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End of the Blue Route – Simonstown
At the end of the Blue Route, the 109km riders wave goodbye to the 42km riders (metaphorically; the short and long routes don’t run concurrently on the day) and head down to the Main Road, and to Muizenberg. Here beginneth the sea-side scenery, after 20km of non-stop heritage.
Not that the heritage and history stop here – Muizenberg was first settled by European immigrants in the mid 1700s, and in 1795 was host to the Battle of Muizenberg, a three-month-long conflict in which the British finally beat the Dutch for control of the narrow route from Simonstown to the rest of the Cape. It remained a military outpost, named after commander Wynand Willem Muijs in the days before the Brits took over, but in the late 1800s the long beach and never-ending breakers took the fancy of the Rand Lords and the rest of the rich and famous, and developed as a wealthy holiday outpost: many of the glorious older homes you will pass belonged to the really big names in the South African gold rush.
As you speed out of Muizenberg, the buzz of St James and Kalk Bay will hit with colour and noise from the always-wonderful local support. The former offers a series of superb beaches – sheltered in the South Easter – and rock pools, the latter is a working fishing village, established in 1913. Both are worth a day visit away from the Cycle Tour, with an eclectic collection of bric-a-brac, fashion and second-hand shops to keep every browser happy, before you drift further south and historic Simonstown.
But, first: Fish Hoek and Glencairn, both of which you will sail through in spite of potential, and regular head winds. Fish Hoek first made the news in 1725, with the arrival of a strange ship, flying no flag, anchored only a short way out in the Bay. She was the ‘Great Alexander’, of 26 guns, her crew of 60 men commanded by Pieter Dun, who said she was bound for the West Indies. A pirate ship, stopping in for supplies, to great conservation from Simonstown to the Castle, and even as far as Stellenbosch. After a few days of losing men to desertion, but being prevented from coming ashore for new crew or supplies, Dun high-tailed it out of the bay, never to be seen again.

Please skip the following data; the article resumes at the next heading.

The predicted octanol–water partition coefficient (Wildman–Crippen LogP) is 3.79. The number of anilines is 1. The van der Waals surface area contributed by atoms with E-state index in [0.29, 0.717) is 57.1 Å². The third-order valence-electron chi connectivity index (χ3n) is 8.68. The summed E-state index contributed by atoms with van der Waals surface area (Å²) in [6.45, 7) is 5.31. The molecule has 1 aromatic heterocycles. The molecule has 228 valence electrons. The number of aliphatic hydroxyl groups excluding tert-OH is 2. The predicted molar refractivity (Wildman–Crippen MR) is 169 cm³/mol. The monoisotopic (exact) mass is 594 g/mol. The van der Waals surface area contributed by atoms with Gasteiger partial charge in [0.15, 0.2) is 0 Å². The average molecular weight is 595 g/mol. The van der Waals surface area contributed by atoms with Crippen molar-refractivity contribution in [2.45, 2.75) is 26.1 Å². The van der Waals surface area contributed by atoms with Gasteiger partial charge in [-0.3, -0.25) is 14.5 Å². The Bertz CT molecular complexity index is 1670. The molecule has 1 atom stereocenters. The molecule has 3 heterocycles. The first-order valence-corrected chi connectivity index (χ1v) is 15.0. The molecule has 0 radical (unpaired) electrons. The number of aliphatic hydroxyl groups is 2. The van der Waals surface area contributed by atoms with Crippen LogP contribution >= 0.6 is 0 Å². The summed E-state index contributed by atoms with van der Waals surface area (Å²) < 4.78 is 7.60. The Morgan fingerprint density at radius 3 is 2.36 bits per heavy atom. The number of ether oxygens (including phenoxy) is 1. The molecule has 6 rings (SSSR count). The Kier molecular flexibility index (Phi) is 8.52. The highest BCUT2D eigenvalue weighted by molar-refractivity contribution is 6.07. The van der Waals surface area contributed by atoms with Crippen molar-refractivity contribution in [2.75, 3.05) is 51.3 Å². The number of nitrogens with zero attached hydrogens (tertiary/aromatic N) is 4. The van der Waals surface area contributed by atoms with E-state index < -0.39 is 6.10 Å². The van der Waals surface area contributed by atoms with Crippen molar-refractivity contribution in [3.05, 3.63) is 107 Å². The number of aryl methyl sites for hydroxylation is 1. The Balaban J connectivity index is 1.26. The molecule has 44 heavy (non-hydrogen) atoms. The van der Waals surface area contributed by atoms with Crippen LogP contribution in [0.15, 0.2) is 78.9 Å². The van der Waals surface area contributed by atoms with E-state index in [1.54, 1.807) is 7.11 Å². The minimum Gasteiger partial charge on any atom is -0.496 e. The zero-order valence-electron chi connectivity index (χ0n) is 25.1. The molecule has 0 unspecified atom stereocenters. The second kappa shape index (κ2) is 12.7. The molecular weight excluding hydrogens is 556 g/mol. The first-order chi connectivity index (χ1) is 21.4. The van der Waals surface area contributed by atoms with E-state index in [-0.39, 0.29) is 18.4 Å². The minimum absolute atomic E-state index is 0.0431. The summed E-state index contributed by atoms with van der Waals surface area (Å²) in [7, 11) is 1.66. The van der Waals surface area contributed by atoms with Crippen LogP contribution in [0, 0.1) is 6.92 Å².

Exciting times, then, in the early days of the seafaring town of Simonstown, which was established as a naval outpost by the Dutch in around 1650, offering the greatest safety from winter storms but a good day-and-a-half’s ride from the castle on Cape Town. Named after Simon van der Stel, it still functions as such, housing the South African Navy, but is also a vibrant holiday town, with quiet beaches and one of the last colonies of African penguins at Boulders beach, well worth a visit to watch these whimsical creatures do their thing. From a Cycle Tour perspective, Simonstown’s Jubilee Square hosts the vibiest water point of the entire route, a necessity as the next section takes you towards the barren, hilly beauty of Cape Point.
The 42km route skips all these battles and tales of piracy. By now, you have turned back on yourself and have discovered Wynberg hill is a bit of a beast on the way back, too, but with the reward of spectacular Constantia Vineyard views before a helter-skelter descent to Newlands, where you pass the heroes of the 2015 Cycle Tour: the Newlands Volunteer Wildfire Services base, where many of the men and women who faced much of the Peninsula from being destroyed by that year’s wild fires work from. They often line the road to honour your efforts on the bike; don’t forget to stop and do the same, if you can. They are true heroes.